7-17 


Selecting the Right Strategy
Two Perspectives on Negotiation:
Distributive: Dividing up a fixed pie
Integrative: Expanding the pie
Copyright  2016 Pearson Education, Ltd. 
7-18 
Situational Considerations
Select your conflict management
approach based upon:
 Issue importance
 Relationship importance
 Relative power
 Time constraints
Copyright  2016 Pearson Education, Ltd. 
7-19 
Conflict Resolution Outcomes by
Type and Method
Copyright  2016 Pearson Education, Ltd. 
7-20 


A Default Strategy
Of all the approaches, col aboration
generally yields the best outcomes;
However, it is also the most difficult to
implement
Copyright  2016 Pearson Education, Ltd. 
7-21 
Framework for Collaborative Problem
Solving
Establish overarching goals
Separate the people from the problem
Focus on interests, not positions

Copyright  2016 Pearson Education, Ltd. 
7-22 
Framework for Collaborative Problem
Solving (continued)
Invent options for mutual gains
Use objective criteria for evaluating
alternatives
Define success in terms of real gains,
not imaginary losses

Copyright  2016 Pearson Education, Ltd. 
7-23 


Four Phases of Collaborative Problem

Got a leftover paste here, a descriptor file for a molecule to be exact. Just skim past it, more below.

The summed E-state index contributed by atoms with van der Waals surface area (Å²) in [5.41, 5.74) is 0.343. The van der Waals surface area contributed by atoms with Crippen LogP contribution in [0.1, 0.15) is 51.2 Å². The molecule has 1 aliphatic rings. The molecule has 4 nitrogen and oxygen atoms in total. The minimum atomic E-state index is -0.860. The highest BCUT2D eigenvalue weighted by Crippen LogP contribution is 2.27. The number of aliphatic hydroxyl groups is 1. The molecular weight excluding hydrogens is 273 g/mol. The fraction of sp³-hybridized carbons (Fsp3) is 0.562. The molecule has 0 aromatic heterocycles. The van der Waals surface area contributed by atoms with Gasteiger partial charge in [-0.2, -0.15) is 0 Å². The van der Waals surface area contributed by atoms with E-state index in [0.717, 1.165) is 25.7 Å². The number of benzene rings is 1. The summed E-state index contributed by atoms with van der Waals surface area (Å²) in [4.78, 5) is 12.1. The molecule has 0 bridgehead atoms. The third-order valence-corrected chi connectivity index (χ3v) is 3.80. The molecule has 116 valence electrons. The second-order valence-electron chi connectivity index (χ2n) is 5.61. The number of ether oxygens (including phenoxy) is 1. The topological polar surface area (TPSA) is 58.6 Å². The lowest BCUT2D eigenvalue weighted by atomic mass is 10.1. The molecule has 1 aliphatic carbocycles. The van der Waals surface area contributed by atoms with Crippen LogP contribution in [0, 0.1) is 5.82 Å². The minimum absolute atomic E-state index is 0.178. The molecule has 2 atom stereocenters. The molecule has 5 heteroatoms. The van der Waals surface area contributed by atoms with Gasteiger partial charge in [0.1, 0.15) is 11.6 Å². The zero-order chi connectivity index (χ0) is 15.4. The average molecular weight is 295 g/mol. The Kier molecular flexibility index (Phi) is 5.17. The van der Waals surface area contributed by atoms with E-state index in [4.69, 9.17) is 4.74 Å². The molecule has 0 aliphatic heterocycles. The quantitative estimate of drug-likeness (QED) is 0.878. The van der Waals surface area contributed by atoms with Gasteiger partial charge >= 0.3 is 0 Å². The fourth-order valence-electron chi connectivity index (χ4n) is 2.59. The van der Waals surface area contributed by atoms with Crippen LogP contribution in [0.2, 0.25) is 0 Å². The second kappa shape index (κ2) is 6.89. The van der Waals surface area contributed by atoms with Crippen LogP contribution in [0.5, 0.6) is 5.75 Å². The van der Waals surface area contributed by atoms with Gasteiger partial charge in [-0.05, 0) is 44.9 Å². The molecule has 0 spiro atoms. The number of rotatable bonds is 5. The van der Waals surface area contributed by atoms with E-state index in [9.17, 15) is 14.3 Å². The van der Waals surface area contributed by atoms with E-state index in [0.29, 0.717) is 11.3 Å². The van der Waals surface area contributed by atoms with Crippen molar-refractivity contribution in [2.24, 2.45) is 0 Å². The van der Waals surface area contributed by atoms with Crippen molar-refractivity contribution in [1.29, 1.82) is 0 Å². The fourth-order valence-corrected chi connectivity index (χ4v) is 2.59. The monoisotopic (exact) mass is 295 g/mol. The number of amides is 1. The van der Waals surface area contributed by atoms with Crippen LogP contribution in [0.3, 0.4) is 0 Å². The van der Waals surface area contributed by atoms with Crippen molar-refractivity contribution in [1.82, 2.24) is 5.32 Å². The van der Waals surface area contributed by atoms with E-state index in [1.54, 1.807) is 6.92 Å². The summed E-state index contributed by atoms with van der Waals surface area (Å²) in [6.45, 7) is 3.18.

Solving
1. Problem Identification
2. Solution Generation
3. Action Plan Formulation and
Agreement
4. Implementation and Fol ow-Up

Copyright  2016 Pearson Education, Ltd. 
7-24 
Phase 1:
Problem Identification
Initiator
 Maintain personal ownership of problem
 Describe problem in terms of behaviors,
consequences, and feelings
 Avoid drawing conclusions and attributing
motives
 Persist until understood
 Encourage two-way discussion
 Approach problems incrementally

Copyright  2016 Pearson Education, Ltd. 
7-25 
Phase 1:
Problem Identification
Responder
Establish a climate for joint problem
solving
Seek additional information by asking
questions
Agree with some aspect of the
complaint
Copyright  2016 Pearson Education, Ltd. 
7-26 


Phase 1:
Problem Identification
Mediators Role
 Establish a problem solving framework
 Maintain a neutral posture regarding the
disputants
 Serve as facilitator, not judge
 Insure discussion to ensure fairness
 Focus on interests, not positions
 Ensure all parties agree on the solution

Copyright  2016 Pearson Education, Ltd. 
7-27 
Phase 2:
Solution Generation
Initiator
Focus on commonalities as the basis for
requesting a change

Copyright  2016 Pearson Education, Ltd. 
7-28 
Phase 2:
Solution Generation
Responder
Ask for suggestions of acceptable
alternatives
Copyright  2016 Pearson Education, Ltd. 
7-29 
10 

Phase 2:
Solution Generation
Mediator
Explore options by focusing on interests,
positions; create agreement on action
plan and fol ow-up
Copyright  2016 Pearson Education, Ltd. 
7-30 
Summary Model
of Conflict Management
Insert figure 7.6
Copyright  2016 Pearson Education, Ltd. 
7-31 
Behavioral Guidelines
Col ect information on the sources
of conflict
Examine relevant situational
considerations

Copyright  2016 Pearson Education, Ltd. 
7-32 
11 

Behavioral Guidelines
Take into consideration your personal
preferences for using the conflict
management approaches
Utilize the col aborative approach
unless conditions dictate the use of an
alterative approach

Copyright  2016 Pearson Education, Ltd. 
7-33 
12